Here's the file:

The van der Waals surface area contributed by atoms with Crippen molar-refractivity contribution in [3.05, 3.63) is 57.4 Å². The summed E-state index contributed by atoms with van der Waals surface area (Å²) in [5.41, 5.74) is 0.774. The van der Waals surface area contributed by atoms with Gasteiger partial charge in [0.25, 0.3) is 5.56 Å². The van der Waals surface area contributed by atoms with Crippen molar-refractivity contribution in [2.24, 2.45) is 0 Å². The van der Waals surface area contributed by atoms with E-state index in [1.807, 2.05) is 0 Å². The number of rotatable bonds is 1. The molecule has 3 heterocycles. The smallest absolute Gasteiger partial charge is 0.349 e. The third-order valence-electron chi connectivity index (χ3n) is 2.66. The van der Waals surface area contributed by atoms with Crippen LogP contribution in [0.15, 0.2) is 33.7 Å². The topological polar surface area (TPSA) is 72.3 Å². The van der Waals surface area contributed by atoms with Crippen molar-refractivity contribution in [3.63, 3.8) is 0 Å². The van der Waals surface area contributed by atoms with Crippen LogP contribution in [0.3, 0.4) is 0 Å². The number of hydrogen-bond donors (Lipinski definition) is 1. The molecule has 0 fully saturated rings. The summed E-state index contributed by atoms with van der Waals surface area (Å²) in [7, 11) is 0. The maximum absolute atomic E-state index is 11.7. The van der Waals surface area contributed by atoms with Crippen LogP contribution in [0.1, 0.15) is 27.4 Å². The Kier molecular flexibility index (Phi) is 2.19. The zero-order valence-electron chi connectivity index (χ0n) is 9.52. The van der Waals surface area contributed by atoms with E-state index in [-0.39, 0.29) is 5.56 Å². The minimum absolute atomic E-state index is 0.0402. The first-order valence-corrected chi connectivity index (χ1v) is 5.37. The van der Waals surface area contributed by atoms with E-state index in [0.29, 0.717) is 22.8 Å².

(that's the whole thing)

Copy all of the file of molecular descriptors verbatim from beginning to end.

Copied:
The van der Waals surface area contributed by atoms with Crippen molar-refractivity contribution in [3.05, 3.63) is 57.4 Å². The summed E-state index contributed by atoms with van der Waals surface area (Å²) in [5.41, 5.74) is 0.774. The van der Waals surface area contributed by atoms with Gasteiger partial charge in [0.25, 0.3) is 5.56 Å². The van der Waals surface area contributed by atoms with Crippen molar-refractivity contribution in [2.24, 2.45) is 0 Å². The van der Waals surface area contributed by atoms with E-state index in [1.807, 2.05) is 0 Å². The number of rotatable bonds is 1. The molecule has 3 heterocycles. The smallest absolute Gasteiger partial charge is 0.349 e. The third-order valence-electron chi connectivity index (χ3n) is 2.66. The van der Waals surface area contributed by atoms with Crippen LogP contribution in [0.15, 0.2) is 33.7 Å². The topological polar surface area (TPSA) is 72.3 Å². The van der Waals surface area contributed by atoms with Crippen molar-refractivity contribution in [3.63, 3.8) is 0 Å². The van der Waals surface area contributed by atoms with Crippen LogP contribution in [0.3, 0.4) is 0 Å². The number of hydrogen-bond donors (Lipinski definition) is 1. The molecule has 0 fully saturated rings. The summed E-state index contributed by atoms with van der Waals surface area (Å²) in [7, 11) is 0. The maximum absolute atomic E-state index is 11.7. The van der Waals surface area contributed by atoms with Crippen LogP contribution in [0.1, 0.15) is 27.4 Å². The Kier molecular flexibility index (Phi) is 2.19. The zero-order valence-electron chi connectivity index (χ0n) is 9.52. The van der Waals surface area contributed by atoms with E-state index in [-0.39, 0.29) is 5.56 Å². The minimum absolute atomic E-state index is 0.0402. The first-order valence-corrected chi connectivity index (χ1v) is 5.37. The van der Waals surface area contributed by atoms with E-state index in [0.29, 0.717) is 22.8 Å².